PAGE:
However, from what I have been reading this year, being in a post-truth society is not a good thing, and I would agree with that. Even if we have always been in a post-truth society, I suppose that we could then conclude that our situation as never really been ideal. It might be worse now, but it is seemingly impossible to have people operate in a completely objective way and therefore impossible for society to operate in that way either.
Where do we go from here then? What can we do to move away from this extremely post-truth society nearer to something that is at least nearer to objective even if we cannot entirely avoid human emotion?
First, I would suggest wisdom on social media. This should be a no-brainer. If we all actively commit to not perpetuating falsehoods as best we can, the viral nature of those false stories or wrong sets of data will lose influence. Once they lose influence, we have moved a little bit further away from this definition of a post-truth society.
Second, I would suggest always reading two perspectives on any issue prior to forming your own opinion. This might be scary because we have to encounter other ideas, but, even though I am a conservative, I don’t automatically trust Fox News. If you are a liberal, you should not immediately trust MSNBC. Even the news sources that claim to be more centrist need to be verified. It is easy to write a biased story and ignore certain facts. By reading at least one opposing perspectives, those other facts are going to come to light without a doubt. You might still hold to your original position, and that is perfectly fine. However, it is important to at least give the other side after hearing.
Third, I think that we need to practice charity. You all know I am very pro-life, and I have written about that issue many times. I have many friends who are pro-choice. I don’t agree with the position they hold, but I try to understand it as charitably as I can. This doesn’t mean that I agree with them or would want them to be passing pro-choice legislation. However, this does mean that I am going to try as best I can to not immediately write off anything they have to say because we disagree. As I said above, they deserve a fair hearing.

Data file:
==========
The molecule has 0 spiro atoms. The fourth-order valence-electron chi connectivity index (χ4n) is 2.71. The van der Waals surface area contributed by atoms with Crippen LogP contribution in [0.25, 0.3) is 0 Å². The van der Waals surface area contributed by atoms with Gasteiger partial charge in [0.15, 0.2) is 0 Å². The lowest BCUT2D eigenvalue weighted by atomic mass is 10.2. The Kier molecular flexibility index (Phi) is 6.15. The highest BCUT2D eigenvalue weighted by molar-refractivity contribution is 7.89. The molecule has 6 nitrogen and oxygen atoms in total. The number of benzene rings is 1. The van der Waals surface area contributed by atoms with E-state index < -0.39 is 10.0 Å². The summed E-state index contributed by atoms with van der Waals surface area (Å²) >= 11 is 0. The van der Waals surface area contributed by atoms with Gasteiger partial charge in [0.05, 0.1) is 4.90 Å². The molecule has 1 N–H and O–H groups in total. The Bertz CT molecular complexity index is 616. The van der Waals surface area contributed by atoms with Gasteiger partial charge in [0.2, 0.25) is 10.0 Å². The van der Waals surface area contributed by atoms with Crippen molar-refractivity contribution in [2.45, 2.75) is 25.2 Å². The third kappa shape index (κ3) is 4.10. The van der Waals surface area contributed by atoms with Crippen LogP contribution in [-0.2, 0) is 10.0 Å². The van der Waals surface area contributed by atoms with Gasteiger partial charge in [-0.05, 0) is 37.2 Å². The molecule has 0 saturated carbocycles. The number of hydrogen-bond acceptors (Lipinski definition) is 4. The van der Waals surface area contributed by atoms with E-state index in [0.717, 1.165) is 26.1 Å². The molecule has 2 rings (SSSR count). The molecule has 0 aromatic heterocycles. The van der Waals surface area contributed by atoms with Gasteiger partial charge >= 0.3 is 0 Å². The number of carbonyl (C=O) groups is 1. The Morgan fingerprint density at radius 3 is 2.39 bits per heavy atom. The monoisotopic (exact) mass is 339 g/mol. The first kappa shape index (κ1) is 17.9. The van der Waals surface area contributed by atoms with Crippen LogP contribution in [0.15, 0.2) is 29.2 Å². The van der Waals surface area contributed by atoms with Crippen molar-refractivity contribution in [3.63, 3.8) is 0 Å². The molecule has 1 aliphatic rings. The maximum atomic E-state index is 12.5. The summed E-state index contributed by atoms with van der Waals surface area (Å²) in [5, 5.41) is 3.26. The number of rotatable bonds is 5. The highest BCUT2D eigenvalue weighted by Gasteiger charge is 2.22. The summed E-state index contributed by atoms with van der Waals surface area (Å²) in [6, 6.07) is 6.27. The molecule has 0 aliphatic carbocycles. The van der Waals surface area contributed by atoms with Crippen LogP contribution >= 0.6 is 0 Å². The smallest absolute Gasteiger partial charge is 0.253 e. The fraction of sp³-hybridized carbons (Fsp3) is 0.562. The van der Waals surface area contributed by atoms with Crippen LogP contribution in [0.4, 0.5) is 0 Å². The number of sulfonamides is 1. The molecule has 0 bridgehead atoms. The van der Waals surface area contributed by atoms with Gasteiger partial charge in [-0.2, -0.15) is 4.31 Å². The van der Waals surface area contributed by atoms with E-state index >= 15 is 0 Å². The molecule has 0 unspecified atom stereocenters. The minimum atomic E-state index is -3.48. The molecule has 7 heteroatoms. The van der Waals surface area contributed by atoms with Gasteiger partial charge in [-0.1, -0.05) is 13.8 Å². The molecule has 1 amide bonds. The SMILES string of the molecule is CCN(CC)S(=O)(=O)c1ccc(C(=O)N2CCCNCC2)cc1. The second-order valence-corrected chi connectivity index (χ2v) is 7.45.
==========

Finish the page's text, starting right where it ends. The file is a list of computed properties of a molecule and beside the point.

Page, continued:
Fourth, utilize primary sources. I can’t stress this enough because there is no reason that in our age of technological availability we cannot find that original interview or article. I don’t need to rely on someone to spin the interview for me; I can read the interview myself. Maybe this is just my independent Baptist spirit coming out since I believe in the priesthood of all believers, but I actually think that people ought to use the minds that they have been given. We don’t need the spin doctors to interpret everything for us. We can look at the primary sources ourselves.
Fifth and finally, we can just slow down. When I write an article, I don’t hit the publish button immediately. I always try to give it a few days just in case, in my haste, I say something that should not have said or could have said better. Rather than fire off my first thoughts, I give those thoughts a few days to rattle around in there and hopefully improve. As a general rule, I find that the more I think about something, that better I understand it. I know, that’s pretty radical.
We may be living in a post-truth society, but I don’t know that we ever were a truth society. There has always been a degree of emotion influencing our interpretation of the facts, so what we need to do is focus on limiting not subjectivity as best we can. We ought to allow the evidence to stand for itself against scrutiny and let the chips fall where they may.